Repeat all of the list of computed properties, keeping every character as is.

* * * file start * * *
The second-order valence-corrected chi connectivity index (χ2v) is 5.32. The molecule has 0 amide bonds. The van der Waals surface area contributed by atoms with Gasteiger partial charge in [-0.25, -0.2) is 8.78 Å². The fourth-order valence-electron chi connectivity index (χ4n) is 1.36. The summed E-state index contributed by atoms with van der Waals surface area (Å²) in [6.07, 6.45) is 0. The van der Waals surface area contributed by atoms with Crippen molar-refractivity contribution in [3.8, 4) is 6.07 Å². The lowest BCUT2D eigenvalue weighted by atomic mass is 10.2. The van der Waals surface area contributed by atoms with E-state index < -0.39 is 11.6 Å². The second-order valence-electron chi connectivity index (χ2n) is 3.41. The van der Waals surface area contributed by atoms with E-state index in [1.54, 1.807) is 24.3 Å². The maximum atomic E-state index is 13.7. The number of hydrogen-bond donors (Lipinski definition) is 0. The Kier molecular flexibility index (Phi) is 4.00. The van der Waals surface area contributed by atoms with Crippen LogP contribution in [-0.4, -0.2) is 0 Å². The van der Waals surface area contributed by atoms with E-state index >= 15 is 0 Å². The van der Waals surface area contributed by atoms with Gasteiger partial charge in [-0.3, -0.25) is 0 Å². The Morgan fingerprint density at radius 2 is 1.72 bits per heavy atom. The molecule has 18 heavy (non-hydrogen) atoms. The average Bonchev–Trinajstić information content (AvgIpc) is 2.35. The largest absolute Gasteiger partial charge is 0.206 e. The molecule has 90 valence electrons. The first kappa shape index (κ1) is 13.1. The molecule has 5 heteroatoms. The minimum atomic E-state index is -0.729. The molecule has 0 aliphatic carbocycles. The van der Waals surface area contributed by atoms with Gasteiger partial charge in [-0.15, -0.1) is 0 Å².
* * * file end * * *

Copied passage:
The second-order valence-corrected chi connectivity index (χ2v) is 5.32. The molecule has 0 amide bonds. The van der Waals surface area contributed by atoms with Gasteiger partial charge in [-0.25, -0.2) is 8.78 Å². The fourth-order valence-electron chi connectivity index (χ4n) is 1.36. The summed E-state index contributed by atoms with van der Waals surface area (Å²) in [6.07, 6.45) is 0. The van der Waals surface area contributed by atoms with Crippen molar-refractivity contribution in [3.8, 4) is 6.07 Å². The lowest BCUT2D eigenvalue weighted by atomic mass is 10.2. The van der Waals surface area contributed by atoms with E-state index < -0.39 is 11.6 Å². The second-order valence-electron chi connectivity index (χ2n) is 3.41. The van der Waals surface area contributed by atoms with E-state index in [1.54, 1.807) is 24.3 Å². The maximum atomic E-state index is 13.7. The number of hydrogen-bond donors (Lipinski definition) is 0. The Kier molecular flexibility index (Phi) is 4.00. The van der Waals surface area contributed by atoms with Crippen LogP contribution in [-0.4, -0.2) is 0 Å². The van der Waals surface area contributed by atoms with E-state index >= 15 is 0 Å². The van der Waals surface area contributed by atoms with Gasteiger partial charge in [-0.3, -0.25) is 0 Å². The Morgan fingerprint density at radius 2 is 1.72 bits per heavy atom. The molecule has 18 heavy (non-hydrogen) atoms. The average Bonchev–Trinajstić information content (AvgIpc) is 2.35. The largest absolute Gasteiger partial charge is 0.206 e. The molecule has 90 valence electrons. The first kappa shape index (κ1) is 13.1. The molecule has 5 heteroatoms. The minimum atomic E-state index is -0.729. The molecule has 0 aliphatic carbocycles. The van der Waals surface area contributed by atoms with Gasteiger partial charge in [-0.15, -0.1) is 0 Å².